Sunday, October 26, 2014

Paper Monsters Recut (Wii U eShop) Review

We kick off the final week of October with a new review, one of many planned until the end of the month, Halloween. This game, originally made for mobile devices, is from Mobot Studios. It's Paper Monsters Recut for the Wii U eShop. Let's see if it's a cut above the rest.

Halloween may be more suitable for witchcraft,
but for now we're dealing with something better-- papercraft.

For someone new to mobile gaming like I am, I had no idea that Paper Monsters was originally a mobile game. Doing some research, I found out that the game was making its first console appearance in the form of an enhanced port with Paper Monsters Recut. No doubt Mobot Studios took this undertaking of porting a mobile game to a major home console seriously, evident by the work easily seen through comparing the two games. In essence, Paper Monsters Recut takes a tried-and-true take on the old school 2D platformer, and it adds in physical (read: no touch screen) controls to make this Wii U version the definitive one.

The color pallet is bright and varied
in Paper Monsters Recut.
The entire world of Paper Monsters Recut is made of paper and cardboard. This includes platforms, backgrounds, characters, and more. This enhanced port of the original Paper Monsters on mobile features even more to make its unique visual style stand out from the crowd of other eShop titles, such as improved lighting and effects. The colors come from a wide pallet, offering some very beautiful areas. While not everything is perfect tech-wise (e.g. there's some significant slowdown at the start of the Puzzling Pyramid level and rare hard system locks), Paper Monsters Recut looks absolutely glorious on the Wii U, especially if you have an HDTV.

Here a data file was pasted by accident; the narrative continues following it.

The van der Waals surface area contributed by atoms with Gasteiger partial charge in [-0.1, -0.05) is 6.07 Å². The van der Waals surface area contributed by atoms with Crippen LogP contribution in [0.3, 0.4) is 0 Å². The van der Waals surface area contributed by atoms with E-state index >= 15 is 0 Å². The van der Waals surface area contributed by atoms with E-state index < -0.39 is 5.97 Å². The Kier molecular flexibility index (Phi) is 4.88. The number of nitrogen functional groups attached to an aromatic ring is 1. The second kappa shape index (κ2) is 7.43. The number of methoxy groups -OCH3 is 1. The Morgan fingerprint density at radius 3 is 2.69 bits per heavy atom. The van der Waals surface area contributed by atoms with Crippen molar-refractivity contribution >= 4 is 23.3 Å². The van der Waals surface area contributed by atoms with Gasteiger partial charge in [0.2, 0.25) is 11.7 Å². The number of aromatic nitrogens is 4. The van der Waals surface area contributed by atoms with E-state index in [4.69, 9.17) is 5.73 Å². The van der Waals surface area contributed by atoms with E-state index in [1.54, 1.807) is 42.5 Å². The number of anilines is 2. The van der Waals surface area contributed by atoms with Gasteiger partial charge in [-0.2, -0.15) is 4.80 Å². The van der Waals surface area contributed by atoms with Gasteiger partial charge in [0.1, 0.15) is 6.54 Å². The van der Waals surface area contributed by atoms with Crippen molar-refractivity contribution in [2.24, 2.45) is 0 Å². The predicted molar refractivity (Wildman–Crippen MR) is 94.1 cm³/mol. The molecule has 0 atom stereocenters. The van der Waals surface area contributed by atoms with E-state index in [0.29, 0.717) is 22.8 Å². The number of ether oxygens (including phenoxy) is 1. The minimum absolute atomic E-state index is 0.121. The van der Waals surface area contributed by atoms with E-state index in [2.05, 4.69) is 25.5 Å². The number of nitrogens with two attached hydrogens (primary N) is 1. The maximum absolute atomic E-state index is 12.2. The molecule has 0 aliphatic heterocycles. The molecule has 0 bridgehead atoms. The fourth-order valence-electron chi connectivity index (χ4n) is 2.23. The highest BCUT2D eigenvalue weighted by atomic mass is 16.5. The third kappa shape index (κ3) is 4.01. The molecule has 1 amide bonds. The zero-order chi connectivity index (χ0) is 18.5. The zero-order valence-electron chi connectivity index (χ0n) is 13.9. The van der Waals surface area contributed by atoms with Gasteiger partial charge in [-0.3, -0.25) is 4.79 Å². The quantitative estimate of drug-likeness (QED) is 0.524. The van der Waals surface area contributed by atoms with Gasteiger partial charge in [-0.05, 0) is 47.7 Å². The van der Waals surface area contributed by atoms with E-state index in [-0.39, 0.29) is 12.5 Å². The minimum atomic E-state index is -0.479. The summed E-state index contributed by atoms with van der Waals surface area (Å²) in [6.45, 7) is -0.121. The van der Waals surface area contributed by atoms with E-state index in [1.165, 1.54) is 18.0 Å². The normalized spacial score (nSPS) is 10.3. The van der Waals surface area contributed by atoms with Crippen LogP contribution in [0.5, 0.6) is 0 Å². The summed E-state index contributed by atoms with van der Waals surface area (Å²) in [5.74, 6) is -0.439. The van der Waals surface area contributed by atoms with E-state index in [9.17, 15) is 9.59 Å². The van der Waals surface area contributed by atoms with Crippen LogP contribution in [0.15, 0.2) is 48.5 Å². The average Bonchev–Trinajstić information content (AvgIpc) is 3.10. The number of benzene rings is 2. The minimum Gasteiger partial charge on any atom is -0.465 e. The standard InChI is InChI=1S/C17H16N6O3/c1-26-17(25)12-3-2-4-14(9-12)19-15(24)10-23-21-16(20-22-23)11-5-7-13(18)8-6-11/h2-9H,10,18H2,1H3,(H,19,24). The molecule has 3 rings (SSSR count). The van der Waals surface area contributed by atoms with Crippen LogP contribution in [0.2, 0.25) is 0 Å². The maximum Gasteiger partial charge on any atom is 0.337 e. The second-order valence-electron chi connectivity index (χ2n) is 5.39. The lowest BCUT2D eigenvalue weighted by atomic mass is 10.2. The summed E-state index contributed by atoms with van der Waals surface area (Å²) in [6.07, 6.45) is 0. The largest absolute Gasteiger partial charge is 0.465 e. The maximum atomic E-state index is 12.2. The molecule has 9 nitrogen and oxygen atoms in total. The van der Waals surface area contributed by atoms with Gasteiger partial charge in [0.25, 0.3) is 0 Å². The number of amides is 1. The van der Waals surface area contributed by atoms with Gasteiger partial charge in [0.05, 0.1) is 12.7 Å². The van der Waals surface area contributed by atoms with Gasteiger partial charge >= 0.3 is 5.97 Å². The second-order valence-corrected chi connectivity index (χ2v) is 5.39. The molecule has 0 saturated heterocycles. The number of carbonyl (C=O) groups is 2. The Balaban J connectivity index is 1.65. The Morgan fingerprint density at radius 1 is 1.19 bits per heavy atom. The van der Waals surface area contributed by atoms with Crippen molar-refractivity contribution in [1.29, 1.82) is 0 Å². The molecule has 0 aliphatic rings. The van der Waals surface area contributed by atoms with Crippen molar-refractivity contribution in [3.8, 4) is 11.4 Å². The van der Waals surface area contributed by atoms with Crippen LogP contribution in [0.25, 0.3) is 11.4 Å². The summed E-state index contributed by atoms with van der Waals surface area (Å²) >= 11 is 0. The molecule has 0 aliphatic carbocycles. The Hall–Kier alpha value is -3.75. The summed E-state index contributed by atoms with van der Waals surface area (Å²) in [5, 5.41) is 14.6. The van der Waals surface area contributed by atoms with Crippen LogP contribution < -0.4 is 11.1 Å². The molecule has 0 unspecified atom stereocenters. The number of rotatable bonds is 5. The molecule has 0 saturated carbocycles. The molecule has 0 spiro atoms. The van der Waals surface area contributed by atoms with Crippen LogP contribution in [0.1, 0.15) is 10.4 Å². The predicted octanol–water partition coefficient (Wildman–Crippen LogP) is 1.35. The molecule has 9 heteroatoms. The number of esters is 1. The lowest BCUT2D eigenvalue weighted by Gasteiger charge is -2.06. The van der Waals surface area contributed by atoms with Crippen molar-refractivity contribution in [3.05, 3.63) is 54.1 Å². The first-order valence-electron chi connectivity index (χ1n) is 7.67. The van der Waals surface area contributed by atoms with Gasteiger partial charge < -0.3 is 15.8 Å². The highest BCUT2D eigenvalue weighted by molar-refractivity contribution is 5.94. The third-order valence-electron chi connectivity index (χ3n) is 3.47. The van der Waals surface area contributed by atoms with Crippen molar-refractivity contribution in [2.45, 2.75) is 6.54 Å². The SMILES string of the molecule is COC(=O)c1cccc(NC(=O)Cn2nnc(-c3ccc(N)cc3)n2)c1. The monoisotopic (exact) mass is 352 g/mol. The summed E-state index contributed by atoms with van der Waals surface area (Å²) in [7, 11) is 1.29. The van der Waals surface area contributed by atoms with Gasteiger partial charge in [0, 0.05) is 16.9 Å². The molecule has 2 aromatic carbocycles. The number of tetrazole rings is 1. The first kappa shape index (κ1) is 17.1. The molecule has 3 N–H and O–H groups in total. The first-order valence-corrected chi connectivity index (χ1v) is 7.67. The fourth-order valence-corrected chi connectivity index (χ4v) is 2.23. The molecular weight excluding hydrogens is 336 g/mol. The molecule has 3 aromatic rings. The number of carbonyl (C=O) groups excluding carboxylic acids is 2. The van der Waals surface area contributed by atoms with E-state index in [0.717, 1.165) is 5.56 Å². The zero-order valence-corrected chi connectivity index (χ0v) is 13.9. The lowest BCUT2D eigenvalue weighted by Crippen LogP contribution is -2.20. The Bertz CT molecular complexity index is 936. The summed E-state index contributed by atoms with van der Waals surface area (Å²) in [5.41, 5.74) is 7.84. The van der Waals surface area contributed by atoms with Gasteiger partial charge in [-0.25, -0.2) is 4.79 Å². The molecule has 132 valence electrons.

Despite the uniqueness of the graphical presentation, Paper Monsters Recut is still a traditional 2D platformer. You run, leap on enemy heads, you traverse platforms, you double jump, and you explore levels for hidden optional goodies like gold paperclips and golden buttons (the latter unlocks mini-games to play and set high scores on). The simplicity of controls make the game very accessible to beginning players, although the challenge of the game itself isn't very high. Paper Monsters Recut doesn't hold back on giving you copious amounts of extra lives at your disposal, nor does it punish you in a harsh way for dying. You just lose one of your many lives and are sent back to the last reached checkpoint with everything you already collected saved.

This surely is no Soul Train.
The level design is a mixed bag. Some levels feature some really clever platforming challenges while others seem hastily thrown together. Thankfully the former type of level design is more abundant than the latter. What's also abundant are the secret alcoves and areas that are teeming with collectibles like extra lives and other goodies.

One of the neat touches and gameplay quirks is a Mutant Mudds, Kirby: Triple Deluxe, and Virtual Boy Wario Land way of moving from the foreground to the background plane and vice versa. Of course, sometimes being in a faraway area in the background can make seeing enemies a little trickier than I would have liked, but overall it works well and is a welcome mechanic to the game.